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#1 NEW YORK TIMES BESTSELLER • In Sapiens, he explored our past. In Homo Deus, he looked to our future. Now, one of the most innovative thinkers on the planet turns to the present to make sense of today’s most pressing issues.
“Fascinating . . . a crucial global conversation about how to take on the problems of the twenty-first century.”—Bill Gates, The New York Times Book Review
NAMED ONE OF THE BEST BOOKS OF THE YEAR BY FINANCIAL TIMES AND PAMELA PAUL, KQED
How do computers and robots change the meaning of being human? How do we deal with the epidemic of fake news? Are nations and religions still relevant? What should we teach our children?
Yuval Noah Harari’s 21 Lessons for the 21st Century is a probing and visionary investigation into today’s most urgent issues as we move into the uncharted territory of the future. As technology advances faster than our understanding of it, hacking becomes a tactic of war, and the world feels more polarized than ever, Harari addresses the challenge of navigating life in the face of constant and disorienting change and raises the important questions we need to ask ourselves in order to survive.
In twenty-one accessible chapters that are both provocative and profound, Harari builds on the ideas explored in his previous books, untangling political, technological, social, and existential issues and offering advice on how to prepare for a very different future from the world we now live in: How can we retain freedom of choice when Big Data is watching us? What will the future workforce look like, and how should we ready ourselves for it? How should we deal with the threat of terrorism? Why is liberal democracy in crisis?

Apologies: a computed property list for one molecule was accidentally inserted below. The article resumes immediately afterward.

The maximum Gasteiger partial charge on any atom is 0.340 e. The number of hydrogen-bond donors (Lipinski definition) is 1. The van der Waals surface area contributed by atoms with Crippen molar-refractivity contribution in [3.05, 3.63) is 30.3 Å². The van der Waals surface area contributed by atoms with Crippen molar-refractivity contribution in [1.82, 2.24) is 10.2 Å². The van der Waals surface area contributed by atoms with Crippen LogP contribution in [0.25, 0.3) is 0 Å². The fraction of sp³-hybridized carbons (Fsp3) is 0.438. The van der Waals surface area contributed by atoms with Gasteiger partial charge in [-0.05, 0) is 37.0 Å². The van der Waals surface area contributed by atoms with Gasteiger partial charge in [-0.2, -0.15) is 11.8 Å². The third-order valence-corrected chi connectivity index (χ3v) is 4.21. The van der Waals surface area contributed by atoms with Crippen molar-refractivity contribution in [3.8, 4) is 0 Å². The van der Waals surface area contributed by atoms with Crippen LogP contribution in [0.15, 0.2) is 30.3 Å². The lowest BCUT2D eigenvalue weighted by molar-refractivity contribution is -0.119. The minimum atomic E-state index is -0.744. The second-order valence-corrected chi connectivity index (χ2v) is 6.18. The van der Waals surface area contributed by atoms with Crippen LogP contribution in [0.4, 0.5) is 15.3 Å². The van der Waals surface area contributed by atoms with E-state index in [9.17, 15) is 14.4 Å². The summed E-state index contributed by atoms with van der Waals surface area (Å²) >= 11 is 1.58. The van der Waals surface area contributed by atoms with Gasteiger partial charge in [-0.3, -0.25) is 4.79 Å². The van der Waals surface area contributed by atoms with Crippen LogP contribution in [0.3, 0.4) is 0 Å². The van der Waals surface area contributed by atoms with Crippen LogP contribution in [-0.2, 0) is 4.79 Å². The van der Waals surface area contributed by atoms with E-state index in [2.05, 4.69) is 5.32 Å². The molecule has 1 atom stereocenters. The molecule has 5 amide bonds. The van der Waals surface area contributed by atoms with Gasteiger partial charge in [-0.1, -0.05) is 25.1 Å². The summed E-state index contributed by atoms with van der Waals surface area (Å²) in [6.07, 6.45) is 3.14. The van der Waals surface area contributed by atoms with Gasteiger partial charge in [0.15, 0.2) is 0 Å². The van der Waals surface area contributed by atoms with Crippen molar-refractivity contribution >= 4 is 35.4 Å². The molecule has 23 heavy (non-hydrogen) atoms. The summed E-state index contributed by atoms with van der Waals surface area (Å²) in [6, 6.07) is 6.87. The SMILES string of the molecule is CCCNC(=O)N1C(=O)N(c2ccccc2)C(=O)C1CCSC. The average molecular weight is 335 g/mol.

Harari’s unique ability to make sense of where we have come from and where we are going has captured the imaginations of millions of readers. Here he invites us to consider values, meaning, and personal engagement in a world full of noise and uncertainty. When we are deluged with irrelevant information, clarity is power. Presenting complex contemporary challenges clearly and accessibly, 21 Lessons for the 21st Century is essential reading. “If there were such a thing as a required instruction manual for politicians and thought leaders, Israeli historian Yuval Noah Harari’s 21 Lessons for the 21st Century would deserve serious consideration. In this collection of provocative essays, Harari . . . tackles a daunting array of issues, endeavoring to answer a persistent question: ‘What is happening in the world today, and what is the deep meaning of these events?’”—BookPage (top pick)
Under the Cover
An excerpt from 21 Lessons for the 21st Century
The End of History Has Been Postponed
Humans think in stories rather than in facts, numbers, or equations, and the simpler the story, the better. Every person, group, and nation has its own tales and myths. But during the twentieth century the global elites in New York, London, Berlin, and Moscow formulated three grand stories that claimed to explain the whole past and to predict the future of the entire world: the fascist story, the communist story, and the liberal story. The Second World War knocked out the fascist story, and from the late 1940s to the late 1980s the world became a battleground between just two stories: communism and liberalism. Then the communist story collapsed, and the liberal story remained the dominant guide to the human past and the indispensable manual for the future of the world—or so it seemed to the global elite.